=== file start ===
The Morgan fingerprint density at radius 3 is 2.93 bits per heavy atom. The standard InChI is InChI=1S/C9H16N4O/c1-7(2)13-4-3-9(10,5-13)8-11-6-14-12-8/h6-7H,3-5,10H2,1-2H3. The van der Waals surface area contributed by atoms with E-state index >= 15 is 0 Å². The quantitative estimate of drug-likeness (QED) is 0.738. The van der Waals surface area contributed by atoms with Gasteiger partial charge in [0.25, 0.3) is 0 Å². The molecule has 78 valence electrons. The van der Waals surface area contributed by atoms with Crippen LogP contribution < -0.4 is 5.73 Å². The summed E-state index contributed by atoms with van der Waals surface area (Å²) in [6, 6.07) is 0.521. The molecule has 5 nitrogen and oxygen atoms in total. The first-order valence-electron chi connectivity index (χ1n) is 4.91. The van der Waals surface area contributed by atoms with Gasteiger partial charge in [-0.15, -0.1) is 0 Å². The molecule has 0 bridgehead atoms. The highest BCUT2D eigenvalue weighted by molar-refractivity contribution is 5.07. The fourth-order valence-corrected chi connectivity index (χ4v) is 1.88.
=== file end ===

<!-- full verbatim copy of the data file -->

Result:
The Morgan fingerprint density at radius 3 is 2.93 bits per heavy atom. The standard InChI is InChI=1S/C9H16N4O/c1-7(2)13-4-3-9(10,5-13)8-11-6-14-12-8/h6-7H,3-5,10H2,1-2H3. The van der Waals surface area contributed by atoms with E-state index >= 15 is 0 Å². The quantitative estimate of drug-likeness (QED) is 0.738. The van der Waals surface area contributed by atoms with Gasteiger partial charge in [0.25, 0.3) is 0 Å². The molecule has 78 valence electrons. The van der Waals surface area contributed by atoms with Crippen LogP contribution < -0.4 is 5.73 Å². The summed E-state index contributed by atoms with van der Waals surface area (Å²) in [6, 6.07) is 0.521. The molecule has 5 nitrogen and oxygen atoms in total. The first-order valence-electron chi connectivity index (χ1n) is 4.91. The van der Waals surface area contributed by atoms with Gasteiger partial charge in [-0.15, -0.1) is 0 Å². The molecule has 0 bridgehead atoms. The highest BCUT2D eigenvalue weighted by molar-refractivity contribution is 5.07. The fourth-order valence-corrected chi connectivity index (χ4v) is 1.88.